On the first trip to Venezuela after what we can all now see as a fundamental shift in the way the Royals operated, they signed a 16-year-old with a big smile and a lot of energy named Salvador Perez for less than $100,000. Quickly, he became one of the best-liked and most-respected players in the organization.

On Tuesday, an hour or so before the playoff game they’ve spent the last eight years working for, Francisco stood outside the elevators on the first floor of Kauffman Stadium and said that Perez would do something special on this night.

“I don’t know why,” he said. “But I feel it.”

He could not have known how true those words would become. Perez’s game-winner is on the franchise’s permanent highlight reel, right there with George Brett tipping his cap after going over .400 in 1980 and Darryl Motley’s catch in 1985. For the second time in five nights, the men on this team put on ski goggles and sprayed champagne to celebrate the greatest achievement of most of their professional lives.

This was more than a baseball game, and even more than a playoff game. This was something more like group therapy, Royals fans emptying a generation of angst into Kansas City’s wildest sports night since at least 1985. Cars parked on the side of Interstate 70, just to watch the crowd before being shooed off by the authorities.

Inside the stadium, the crowd gave this the feel of a night 29 years in the making, the LET’S GO ROYALS chants starting well before the first pitch and carrying through the game. Filling 12 innings with noise wasn’t hard for a crowd that included fans whose parents met at a Royals game, parents who were unborn in 1985, and old-timers who had to wonder if they’d ever see anything like this again.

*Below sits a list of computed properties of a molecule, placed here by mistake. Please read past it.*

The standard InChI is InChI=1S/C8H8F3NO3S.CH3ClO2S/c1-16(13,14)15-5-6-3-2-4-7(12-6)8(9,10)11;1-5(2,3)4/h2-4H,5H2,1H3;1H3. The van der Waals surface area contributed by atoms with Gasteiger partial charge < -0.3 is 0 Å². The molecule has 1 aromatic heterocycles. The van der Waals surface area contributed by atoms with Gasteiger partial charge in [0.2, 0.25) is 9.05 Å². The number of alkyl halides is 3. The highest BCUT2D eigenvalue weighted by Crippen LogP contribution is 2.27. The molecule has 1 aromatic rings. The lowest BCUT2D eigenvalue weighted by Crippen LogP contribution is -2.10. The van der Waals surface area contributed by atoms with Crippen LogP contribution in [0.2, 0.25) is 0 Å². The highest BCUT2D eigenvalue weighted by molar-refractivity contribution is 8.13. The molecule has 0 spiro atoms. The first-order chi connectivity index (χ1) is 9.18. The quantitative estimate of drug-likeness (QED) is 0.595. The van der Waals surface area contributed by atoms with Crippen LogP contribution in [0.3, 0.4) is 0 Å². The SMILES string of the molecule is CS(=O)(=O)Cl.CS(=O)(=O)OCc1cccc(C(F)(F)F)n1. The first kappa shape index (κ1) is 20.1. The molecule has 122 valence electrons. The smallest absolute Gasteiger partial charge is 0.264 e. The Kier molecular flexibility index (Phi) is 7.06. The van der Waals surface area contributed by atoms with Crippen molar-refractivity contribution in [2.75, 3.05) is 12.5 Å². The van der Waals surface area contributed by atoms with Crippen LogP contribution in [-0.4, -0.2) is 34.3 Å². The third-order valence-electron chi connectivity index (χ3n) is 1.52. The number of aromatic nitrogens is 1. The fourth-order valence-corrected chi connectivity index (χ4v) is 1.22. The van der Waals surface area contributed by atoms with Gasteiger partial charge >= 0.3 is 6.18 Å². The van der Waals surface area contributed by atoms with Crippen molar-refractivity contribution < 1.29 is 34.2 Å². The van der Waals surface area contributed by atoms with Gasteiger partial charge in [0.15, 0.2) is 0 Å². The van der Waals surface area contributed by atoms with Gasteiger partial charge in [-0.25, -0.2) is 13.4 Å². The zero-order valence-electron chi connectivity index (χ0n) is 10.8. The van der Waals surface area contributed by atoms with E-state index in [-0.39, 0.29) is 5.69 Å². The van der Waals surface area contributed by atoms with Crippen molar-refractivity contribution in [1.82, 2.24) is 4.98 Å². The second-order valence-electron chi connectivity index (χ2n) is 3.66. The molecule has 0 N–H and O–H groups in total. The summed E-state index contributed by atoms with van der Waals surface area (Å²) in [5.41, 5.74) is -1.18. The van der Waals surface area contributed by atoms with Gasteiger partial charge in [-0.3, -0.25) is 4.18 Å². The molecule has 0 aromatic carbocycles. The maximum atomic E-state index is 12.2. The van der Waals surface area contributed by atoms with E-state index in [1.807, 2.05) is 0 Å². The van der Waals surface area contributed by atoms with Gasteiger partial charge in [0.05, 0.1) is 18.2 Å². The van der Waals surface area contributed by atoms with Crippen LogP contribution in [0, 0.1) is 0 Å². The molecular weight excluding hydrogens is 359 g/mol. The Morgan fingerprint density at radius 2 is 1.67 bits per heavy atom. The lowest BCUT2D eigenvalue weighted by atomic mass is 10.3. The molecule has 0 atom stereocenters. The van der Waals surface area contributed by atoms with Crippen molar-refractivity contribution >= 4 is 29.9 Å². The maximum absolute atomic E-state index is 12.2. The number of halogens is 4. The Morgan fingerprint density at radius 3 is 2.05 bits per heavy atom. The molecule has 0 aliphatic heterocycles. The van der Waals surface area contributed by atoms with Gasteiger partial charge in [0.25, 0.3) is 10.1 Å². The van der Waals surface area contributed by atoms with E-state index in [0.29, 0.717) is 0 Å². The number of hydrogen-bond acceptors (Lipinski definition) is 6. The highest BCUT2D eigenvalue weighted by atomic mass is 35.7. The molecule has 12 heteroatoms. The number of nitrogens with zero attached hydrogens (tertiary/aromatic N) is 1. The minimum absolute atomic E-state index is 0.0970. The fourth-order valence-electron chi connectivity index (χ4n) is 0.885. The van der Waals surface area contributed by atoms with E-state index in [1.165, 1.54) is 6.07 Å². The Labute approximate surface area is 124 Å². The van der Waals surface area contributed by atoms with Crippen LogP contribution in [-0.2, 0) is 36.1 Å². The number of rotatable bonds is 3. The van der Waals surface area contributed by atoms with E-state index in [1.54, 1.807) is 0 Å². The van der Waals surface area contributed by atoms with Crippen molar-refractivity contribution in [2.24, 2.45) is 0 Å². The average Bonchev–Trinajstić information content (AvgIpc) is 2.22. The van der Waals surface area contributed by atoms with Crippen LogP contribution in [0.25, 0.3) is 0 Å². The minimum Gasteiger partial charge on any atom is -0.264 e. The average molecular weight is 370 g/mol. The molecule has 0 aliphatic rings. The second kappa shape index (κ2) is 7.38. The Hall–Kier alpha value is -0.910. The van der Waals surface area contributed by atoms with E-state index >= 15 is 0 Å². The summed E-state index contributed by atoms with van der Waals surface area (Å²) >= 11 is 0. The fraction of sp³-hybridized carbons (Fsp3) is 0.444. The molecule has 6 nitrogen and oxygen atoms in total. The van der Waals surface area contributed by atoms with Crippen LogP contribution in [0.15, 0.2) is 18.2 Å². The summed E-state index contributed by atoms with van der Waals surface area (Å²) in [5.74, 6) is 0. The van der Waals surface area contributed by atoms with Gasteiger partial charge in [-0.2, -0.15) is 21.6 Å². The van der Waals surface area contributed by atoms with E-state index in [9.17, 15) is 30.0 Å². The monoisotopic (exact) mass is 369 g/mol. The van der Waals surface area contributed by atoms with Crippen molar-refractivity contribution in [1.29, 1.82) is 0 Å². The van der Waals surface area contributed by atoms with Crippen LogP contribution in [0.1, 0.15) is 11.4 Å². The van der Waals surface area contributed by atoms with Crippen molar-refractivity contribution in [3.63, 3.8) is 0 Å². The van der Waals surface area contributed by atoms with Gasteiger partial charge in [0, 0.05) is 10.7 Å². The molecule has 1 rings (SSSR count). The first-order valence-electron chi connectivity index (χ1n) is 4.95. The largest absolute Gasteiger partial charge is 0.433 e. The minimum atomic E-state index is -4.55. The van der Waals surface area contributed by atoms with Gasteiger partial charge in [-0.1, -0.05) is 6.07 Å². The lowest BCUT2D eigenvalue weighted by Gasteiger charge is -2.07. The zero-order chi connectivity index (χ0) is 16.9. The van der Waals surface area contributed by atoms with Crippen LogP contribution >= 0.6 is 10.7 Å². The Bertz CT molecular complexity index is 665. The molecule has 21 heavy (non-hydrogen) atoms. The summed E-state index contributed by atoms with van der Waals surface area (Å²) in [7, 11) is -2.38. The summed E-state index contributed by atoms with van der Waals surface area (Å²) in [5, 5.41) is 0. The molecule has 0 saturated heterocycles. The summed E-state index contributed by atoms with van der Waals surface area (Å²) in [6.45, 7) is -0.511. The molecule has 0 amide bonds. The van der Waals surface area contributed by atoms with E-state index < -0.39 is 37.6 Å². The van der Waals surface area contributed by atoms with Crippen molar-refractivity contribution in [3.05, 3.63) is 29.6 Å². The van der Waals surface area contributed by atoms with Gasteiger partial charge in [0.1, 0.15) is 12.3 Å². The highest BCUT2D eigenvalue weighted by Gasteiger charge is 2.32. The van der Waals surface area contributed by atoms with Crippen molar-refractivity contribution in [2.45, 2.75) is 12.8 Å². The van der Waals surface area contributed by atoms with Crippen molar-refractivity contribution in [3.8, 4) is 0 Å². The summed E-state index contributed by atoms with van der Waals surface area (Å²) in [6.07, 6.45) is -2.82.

The Royals are not just a playoff team now, they are a winning playoff team, and doesn’t that sound so much better?

There is no telling where this already wild ride will end, and whether it will be with more champagne. They have been lost and winning and buried and then winning again — and that was just Tuesday night.

So very little of what we’ve seen in this Royals season has made even a bit of sense to anyone with whom the franchise’s sorry history might as well be ingrained into their fan DNA. The Royals, after all this time, have a legitimately good baseball team that even seems to be getting good breaks here and there. Up is down. Cats and dogs living together. All of it.

The oddity of a 162-game season coming down to a single do-or-die playoff had turned a fan base’s worst fears wild. But that is all over now. The Royals left in the middle of the night on the happiest flight of the year, taking luggage they packed without knowing for sure whether they’d actually need it. They landed in Anaheim in the dark, ready to prepare for a best-of-five division series against the Angels, who won more games than any team in baseball this year.

It figures that very few people around the sport will expect the Royals to win that series.

But how many people expected them to even be in it?

How many people expected the Royals to be two champagne parties into this season, playing for a third? 

To reach Sam Mellinger, call 816-234-4365 or send email to Follow him on Twitter at @mellinger. For previous columns, go to